18. Jason Boxman

    He got rolled by a Republican Congress, was too incompetent to get a wall,

    Never forget it was Pelosi virtue signaling shutting down the government over wall funding that… Biden kept building.

    Meanwhile Trump cut taxes. Got the Court packed. Killed TPP. Seemed pretty effective to me.

    1. Pat

      By my count that is 5+ achievements, not all of which I welcome. Pretty sure that Joe can’t match that.

  19. CA

    Good grief..Forgive me if this is posted in the wrong place, but I do not know what place would be right:


    January 31, 2024

    China Is Targeting U.S. Infrastructure and Could ‘Wreak Chaos,’ F.B.I. Says
    In testimony before Congress, Christopher A. Wray, the agency’s director, said Beijing was preparing to sow chaos if disputes with the United States flared into conflict.
    By Glenn Thrush and Adam Goldman

    Christopher A. Wray, director of the Federal Bureau of Investigation, warned on Wednesday that China was ramping up an extensive hacking operation geared at taking down the United States’ power grid, oil pipelines and water systems in the event of a conflict over Taiwan.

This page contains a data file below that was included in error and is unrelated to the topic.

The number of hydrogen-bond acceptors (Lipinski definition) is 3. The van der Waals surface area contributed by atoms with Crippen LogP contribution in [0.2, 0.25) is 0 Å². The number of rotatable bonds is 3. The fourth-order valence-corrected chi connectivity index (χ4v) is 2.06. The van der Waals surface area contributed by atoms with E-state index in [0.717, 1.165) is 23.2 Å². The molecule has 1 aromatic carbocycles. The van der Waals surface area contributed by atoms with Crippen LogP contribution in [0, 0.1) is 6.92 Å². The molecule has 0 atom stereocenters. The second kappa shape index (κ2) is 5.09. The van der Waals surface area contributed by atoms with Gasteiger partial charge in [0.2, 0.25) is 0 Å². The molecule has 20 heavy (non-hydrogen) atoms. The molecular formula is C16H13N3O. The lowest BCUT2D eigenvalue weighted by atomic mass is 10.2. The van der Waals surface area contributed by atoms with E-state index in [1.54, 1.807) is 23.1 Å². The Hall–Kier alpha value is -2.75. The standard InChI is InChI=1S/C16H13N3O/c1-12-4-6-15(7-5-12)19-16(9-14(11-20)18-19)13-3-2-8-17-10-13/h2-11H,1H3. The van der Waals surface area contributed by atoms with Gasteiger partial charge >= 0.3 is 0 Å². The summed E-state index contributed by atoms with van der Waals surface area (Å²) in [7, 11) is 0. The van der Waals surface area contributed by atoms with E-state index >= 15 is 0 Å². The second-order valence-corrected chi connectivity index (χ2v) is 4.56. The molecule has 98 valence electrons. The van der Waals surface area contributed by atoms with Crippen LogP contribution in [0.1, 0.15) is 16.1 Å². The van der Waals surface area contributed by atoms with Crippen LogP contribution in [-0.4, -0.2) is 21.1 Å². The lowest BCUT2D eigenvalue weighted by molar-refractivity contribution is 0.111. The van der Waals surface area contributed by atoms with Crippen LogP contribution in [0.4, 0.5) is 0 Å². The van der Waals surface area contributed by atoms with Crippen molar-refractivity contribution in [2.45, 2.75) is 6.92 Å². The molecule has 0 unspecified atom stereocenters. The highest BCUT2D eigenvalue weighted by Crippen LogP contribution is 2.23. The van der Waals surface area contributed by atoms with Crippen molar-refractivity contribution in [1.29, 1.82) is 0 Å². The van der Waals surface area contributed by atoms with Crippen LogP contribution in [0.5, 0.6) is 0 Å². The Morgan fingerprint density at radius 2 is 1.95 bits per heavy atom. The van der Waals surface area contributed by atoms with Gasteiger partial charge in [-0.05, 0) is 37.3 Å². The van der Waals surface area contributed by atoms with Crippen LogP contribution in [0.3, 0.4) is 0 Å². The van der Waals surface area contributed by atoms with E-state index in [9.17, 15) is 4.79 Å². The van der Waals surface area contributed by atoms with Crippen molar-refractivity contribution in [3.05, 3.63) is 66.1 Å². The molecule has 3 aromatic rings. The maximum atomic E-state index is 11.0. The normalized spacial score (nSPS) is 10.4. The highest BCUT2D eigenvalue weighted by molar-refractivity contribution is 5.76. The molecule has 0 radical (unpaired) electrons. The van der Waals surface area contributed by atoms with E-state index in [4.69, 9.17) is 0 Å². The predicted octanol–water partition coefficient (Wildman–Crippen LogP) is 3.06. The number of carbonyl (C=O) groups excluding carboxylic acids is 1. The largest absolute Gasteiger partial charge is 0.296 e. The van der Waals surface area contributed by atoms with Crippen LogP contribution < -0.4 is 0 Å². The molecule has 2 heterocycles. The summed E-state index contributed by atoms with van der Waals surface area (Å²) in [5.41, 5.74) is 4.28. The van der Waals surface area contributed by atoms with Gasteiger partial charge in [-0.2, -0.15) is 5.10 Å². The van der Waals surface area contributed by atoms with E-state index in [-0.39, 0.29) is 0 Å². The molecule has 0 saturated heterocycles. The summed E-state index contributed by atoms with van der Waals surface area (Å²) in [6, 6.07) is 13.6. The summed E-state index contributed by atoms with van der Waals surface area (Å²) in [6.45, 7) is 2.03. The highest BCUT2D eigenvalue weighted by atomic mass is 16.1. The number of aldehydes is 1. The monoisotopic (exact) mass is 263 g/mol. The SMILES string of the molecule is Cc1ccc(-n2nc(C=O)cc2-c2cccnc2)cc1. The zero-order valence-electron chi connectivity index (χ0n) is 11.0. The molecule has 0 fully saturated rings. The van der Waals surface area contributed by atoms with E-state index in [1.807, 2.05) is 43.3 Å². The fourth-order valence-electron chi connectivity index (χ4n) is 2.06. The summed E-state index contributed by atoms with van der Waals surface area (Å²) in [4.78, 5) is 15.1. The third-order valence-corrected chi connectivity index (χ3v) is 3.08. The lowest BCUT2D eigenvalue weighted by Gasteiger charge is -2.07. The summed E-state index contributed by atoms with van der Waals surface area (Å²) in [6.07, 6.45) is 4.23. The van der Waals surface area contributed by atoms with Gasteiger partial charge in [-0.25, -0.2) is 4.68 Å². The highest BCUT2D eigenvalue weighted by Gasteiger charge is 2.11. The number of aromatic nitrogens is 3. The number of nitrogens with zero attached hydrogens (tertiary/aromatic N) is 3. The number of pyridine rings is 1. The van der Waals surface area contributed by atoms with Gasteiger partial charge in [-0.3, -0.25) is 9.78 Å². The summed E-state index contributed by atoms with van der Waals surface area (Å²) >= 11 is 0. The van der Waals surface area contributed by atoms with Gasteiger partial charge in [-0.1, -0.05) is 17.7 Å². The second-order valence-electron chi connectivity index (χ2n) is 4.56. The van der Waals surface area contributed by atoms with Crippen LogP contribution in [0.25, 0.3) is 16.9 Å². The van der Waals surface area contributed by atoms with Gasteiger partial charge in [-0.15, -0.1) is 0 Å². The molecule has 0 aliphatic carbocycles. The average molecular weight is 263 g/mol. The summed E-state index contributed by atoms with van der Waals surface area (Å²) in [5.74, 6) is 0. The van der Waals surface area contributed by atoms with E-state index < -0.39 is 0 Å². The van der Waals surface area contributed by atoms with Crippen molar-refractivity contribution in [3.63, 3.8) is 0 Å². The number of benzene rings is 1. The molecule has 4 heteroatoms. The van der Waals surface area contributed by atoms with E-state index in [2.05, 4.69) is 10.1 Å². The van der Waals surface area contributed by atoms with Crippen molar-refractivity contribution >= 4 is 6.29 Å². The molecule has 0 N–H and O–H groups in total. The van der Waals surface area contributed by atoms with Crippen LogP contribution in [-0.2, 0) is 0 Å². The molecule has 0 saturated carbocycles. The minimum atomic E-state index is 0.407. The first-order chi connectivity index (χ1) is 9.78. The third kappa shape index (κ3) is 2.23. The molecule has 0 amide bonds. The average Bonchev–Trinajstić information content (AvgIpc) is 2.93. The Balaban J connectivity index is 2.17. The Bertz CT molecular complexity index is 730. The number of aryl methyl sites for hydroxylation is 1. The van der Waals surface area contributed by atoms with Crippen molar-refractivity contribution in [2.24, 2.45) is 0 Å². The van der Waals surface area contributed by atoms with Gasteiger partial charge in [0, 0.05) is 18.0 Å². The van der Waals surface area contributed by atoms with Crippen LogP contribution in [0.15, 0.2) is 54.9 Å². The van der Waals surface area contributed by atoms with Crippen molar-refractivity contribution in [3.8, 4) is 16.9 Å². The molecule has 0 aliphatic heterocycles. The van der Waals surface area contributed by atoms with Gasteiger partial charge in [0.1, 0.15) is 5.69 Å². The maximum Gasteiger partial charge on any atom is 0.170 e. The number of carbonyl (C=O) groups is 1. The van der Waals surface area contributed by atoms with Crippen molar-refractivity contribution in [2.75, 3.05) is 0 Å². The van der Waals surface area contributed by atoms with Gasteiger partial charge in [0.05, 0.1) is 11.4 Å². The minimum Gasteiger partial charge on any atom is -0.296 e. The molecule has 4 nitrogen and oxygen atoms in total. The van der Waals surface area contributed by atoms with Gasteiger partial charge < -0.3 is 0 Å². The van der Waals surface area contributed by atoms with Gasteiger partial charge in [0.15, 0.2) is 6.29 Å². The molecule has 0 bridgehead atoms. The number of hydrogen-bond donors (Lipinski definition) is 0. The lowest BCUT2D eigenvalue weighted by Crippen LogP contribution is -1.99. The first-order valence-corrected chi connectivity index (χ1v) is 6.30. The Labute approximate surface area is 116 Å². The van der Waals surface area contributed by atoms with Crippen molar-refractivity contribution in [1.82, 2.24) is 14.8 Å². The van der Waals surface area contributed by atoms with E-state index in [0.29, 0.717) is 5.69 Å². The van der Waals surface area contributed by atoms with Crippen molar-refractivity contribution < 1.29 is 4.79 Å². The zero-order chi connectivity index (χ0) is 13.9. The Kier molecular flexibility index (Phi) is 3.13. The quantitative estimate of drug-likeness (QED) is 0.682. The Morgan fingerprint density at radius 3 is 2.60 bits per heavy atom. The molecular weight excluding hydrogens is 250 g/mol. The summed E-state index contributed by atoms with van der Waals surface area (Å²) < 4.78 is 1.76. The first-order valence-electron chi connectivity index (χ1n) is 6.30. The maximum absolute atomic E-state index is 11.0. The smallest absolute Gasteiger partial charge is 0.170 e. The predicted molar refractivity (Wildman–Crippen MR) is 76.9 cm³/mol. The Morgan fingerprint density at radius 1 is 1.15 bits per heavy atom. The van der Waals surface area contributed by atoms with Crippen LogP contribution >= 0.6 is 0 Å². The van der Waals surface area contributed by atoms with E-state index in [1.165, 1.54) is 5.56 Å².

Mr. Wray, appearing before a House subcommittee on China, offered an alarming assessment of the Chinese Communist Party’s efforts. Its intent is to sow confusion, sap the United States’ will to fight and hamper the American military from deploying resources if the dispute over Taiwan, a major flashpoint between the two superpowers, escalates into a war, he added.

    Before his testimony, F.B.I. and Justice Department officials revealed that last month, they had obtained a court order that authorized them to gain access to servers infiltrated by Volt Typhoon, a Beijing-directed hacking network that has targeted a range of critical infrastructure systems, often by infiltrating small businesses, contractors or local government networks.